Tag Archives: orchard ladder

When life requires ladders

Pruning the Prunus Awanui has been a two ladder job for Mark this week, involving one of our old A-frame ladders and the extension ladder at the back.

Ladders feature remarkably large in our life here and not just because Mark and I are of shorter stature. Lloyd is tall. Many of our plants are much taller than he can reach. For many years we have operated on four aluminium ladders – three typical A-frame type and a full extension ladder. A few months ago, Lloyd stopped a pruning job halfway through and said that he did not feel safe continuing with it because of the state of the ladders. Lloyd is not one for complaining so, on the rare occasions when he red-flags a workplace safety issue, we take it seriously. Besides, we knew our ladders had become dodgy and rickety.

The new platform ladder
A platform ladder has a comfortable platform at the top

It has taken a couple of months, some research and many discussions but the first two of three new ladders arrived this week and it is ridiculously exciting. This is what is called a platform ladder. Now any of us can feel quite safe standing on the top rung because it is a larger platform with a safety bar on a very sturdy base. We bought the tallest one because it is the higher jobs that had become problematic here but I can see that this ladder may also give new options for my garden photographs. I may finally be able to get some elevated vistas of the summer gardens, particularly the Court Garden. It is heavier than a straight A-frame ladder but still light enough for me to move short distances on my own although I think it will be Lloyd who uses it the most.

Look at the view from the top!

The second ladder has yet to arrive. It is what is called an orchard ladder with just three legs, the back one of which is a prong. This means it can be located closer in to the plants and will do less damage in a garden because it is only the front two legs that need to be placed with care and it can be used safely in areas with more slope. We have gone for the tallest option again. We had been thinking about buying one for several years but even before it has arrived, I can see how helpful it will be. Mark is particularly looking forward to this one.

This is the orchard ladder we have on order

We will still keep the rickety A-frames and the extension ladder. The A-frames are lighter and easier to move around for small jobs, as long as we are mindful of their limitations.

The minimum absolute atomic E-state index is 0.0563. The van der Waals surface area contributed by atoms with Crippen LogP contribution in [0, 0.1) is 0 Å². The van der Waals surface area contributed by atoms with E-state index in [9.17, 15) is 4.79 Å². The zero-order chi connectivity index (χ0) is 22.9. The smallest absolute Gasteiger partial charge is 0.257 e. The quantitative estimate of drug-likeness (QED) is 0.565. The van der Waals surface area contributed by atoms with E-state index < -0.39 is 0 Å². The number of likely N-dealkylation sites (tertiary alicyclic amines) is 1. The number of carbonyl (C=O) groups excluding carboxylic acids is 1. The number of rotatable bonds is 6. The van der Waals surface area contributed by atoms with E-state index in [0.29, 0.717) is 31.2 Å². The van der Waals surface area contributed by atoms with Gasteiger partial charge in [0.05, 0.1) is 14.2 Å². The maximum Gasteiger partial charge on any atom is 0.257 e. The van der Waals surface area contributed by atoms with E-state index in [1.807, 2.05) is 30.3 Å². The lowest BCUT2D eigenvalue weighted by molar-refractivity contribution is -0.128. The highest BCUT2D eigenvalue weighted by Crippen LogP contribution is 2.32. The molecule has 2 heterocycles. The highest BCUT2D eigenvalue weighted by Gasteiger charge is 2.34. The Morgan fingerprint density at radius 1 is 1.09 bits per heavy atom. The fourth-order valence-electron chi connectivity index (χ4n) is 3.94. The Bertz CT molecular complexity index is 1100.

While I was busy learning about ladders, I bit the bullet and found another shorter ladder, primarily for indoor use. It was way cheaper than the other two ones, says she justifying what feels like an extravagance. A snip at just under $80. Being of shorter stature, kitchen stepladders have always been a part of my life but even so, I cannot reach the top cupboards without bringing in a taller ladder. In a house with a high ceiling stud and five of the downstairs rooms having cupboards right to the ceiling, it does mean that anything on the top shelves languishes there, ignored and probably useless, except for once every five years or so when I might remember something or wipe down the toppest of the top shelves. No more! All is now within my reach. I wonder if it is time for me to declutter?

A corner of my kitchen (yes, those are old fashioned pullout bins on the right) with the rather large new ladder which will need to be stored away in a handy cupboard and brought out as needed.

True, I bought it online and I may have hesitated had I seen it in person. It is a little larger than I had anticipated. Quite a bit larger. To balance out the extra height, it has a wider base. Note, it is another platform ladder which is helpful because these are way more comfortable to work from. Clearly it will not replace the modest, utility kitchen steps that we use every day so I must keep those, too.

When I was a child, we used to have just one type of flour for cooking. Now we have six on hand at all times (wholemeal, high grade white, ordinary white, self-raising, cornflour, spelt flour and tapioca flour). We probably only ever had one ladder too, and that would have been a solid old wooden one in those days. Now we have a ladder for almost every occasion.

ACC* would be proud of us.

Footnote: For overseas readers, ACC is our Accident Compensation Corporation – a longstanding, taxpayer-funded body that acts as an insurance company paying out on a no-fault, no-blame basis for medical and related costs – including wages and loss of income – for all injuries and accidents. It is not a perfect system and we all like to moan about it but it has freed this country from the litigious nature of many other countries. ACC also likes to educate us on dangers around the home and unsafe ladders feature regularly.

A quick garden update. Zach has reached as far as the bamboo grove in the Wild North Garden and we now have a path through it which I found quite exciting.

Mark’s low meadow (formerly the front lawn) had finished flowering so Lloyd ran the mower over it for the first time in over three months. I expect we will have a lawn back soon and that will continue until late spring this year when Mark will want to grow it again.